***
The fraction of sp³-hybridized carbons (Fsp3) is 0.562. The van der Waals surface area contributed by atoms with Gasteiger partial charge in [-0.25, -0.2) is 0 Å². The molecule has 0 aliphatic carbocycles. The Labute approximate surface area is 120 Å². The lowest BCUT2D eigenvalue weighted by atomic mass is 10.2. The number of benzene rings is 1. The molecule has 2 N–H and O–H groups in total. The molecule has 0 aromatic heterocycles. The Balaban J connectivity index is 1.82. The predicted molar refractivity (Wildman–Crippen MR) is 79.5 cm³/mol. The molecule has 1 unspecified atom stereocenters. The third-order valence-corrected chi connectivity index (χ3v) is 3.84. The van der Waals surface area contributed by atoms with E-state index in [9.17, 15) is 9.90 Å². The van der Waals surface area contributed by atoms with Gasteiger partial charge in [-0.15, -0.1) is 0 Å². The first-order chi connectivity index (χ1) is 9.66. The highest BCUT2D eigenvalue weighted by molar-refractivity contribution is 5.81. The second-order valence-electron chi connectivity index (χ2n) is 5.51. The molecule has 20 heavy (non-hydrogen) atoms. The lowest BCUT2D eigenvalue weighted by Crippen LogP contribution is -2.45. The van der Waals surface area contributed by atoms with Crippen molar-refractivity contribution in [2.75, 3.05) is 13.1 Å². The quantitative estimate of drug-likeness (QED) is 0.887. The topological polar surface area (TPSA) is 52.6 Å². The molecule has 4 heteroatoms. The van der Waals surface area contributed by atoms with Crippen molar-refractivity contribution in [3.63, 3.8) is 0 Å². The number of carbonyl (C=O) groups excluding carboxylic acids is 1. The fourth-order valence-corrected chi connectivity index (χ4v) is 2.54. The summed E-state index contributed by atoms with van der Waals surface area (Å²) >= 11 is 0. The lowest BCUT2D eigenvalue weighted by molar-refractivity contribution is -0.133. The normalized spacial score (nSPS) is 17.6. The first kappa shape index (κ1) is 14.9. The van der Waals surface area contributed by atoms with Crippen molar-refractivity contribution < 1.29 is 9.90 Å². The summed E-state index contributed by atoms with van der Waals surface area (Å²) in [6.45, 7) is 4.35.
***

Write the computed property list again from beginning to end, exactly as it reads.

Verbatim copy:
The fraction of sp³-hybridized carbons (Fsp3) is 0.562. The van der Waals surface area contributed by atoms with Gasteiger partial charge in [-0.25, -0.2) is 0 Å². The molecule has 0 aliphatic carbocycles. The Labute approximate surface area is 120 Å². The lowest BCUT2D eigenvalue weighted by atomic mass is 10.2. The number of benzene rings is 1. The molecule has 2 N–H and O–H groups in total. The molecule has 0 aromatic heterocycles. The Balaban J connectivity index is 1.82. The predicted molar refractivity (Wildman–Crippen MR) is 79.5 cm³/mol. The molecule has 1 unspecified atom stereocenters. The third-order valence-corrected chi connectivity index (χ3v) is 3.84. The van der Waals surface area contributed by atoms with E-state index in [9.17, 15) is 9.90 Å². The van der Waals surface area contributed by atoms with Gasteiger partial charge in [-0.15, -0.1) is 0 Å². The first-order chi connectivity index (χ1) is 9.66. The highest BCUT2D eigenvalue weighted by molar-refractivity contribution is 5.81. The second-order valence-electron chi connectivity index (χ2n) is 5.51. The molecule has 20 heavy (non-hydrogen) atoms. The lowest BCUT2D eigenvalue weighted by Crippen LogP contribution is -2.45. The van der Waals surface area contributed by atoms with Crippen molar-refractivity contribution in [2.75, 3.05) is 13.1 Å². The quantitative estimate of drug-likeness (QED) is 0.887. The topological polar surface area (TPSA) is 52.6 Å². The molecule has 4 heteroatoms. The van der Waals surface area contributed by atoms with Crippen molar-refractivity contribution in [3.63, 3.8) is 0 Å². The number of carbonyl (C=O) groups excluding carboxylic acids is 1. The fourth-order valence-corrected chi connectivity index (χ4v) is 2.54. The summed E-state index contributed by atoms with van der Waals surface area (Å²) >= 11 is 0. The lowest BCUT2D eigenvalue weighted by molar-refractivity contribution is -0.133. The normalized spacial score (nSPS) is 17.6. The first kappa shape index (κ1) is 14.9. The van der Waals surface area contributed by atoms with Crippen molar-refractivity contribution < 1.29 is 9.90 Å². The summed E-state index contributed by atoms with van der Waals surface area (Å²) in [6.45, 7) is 4.35.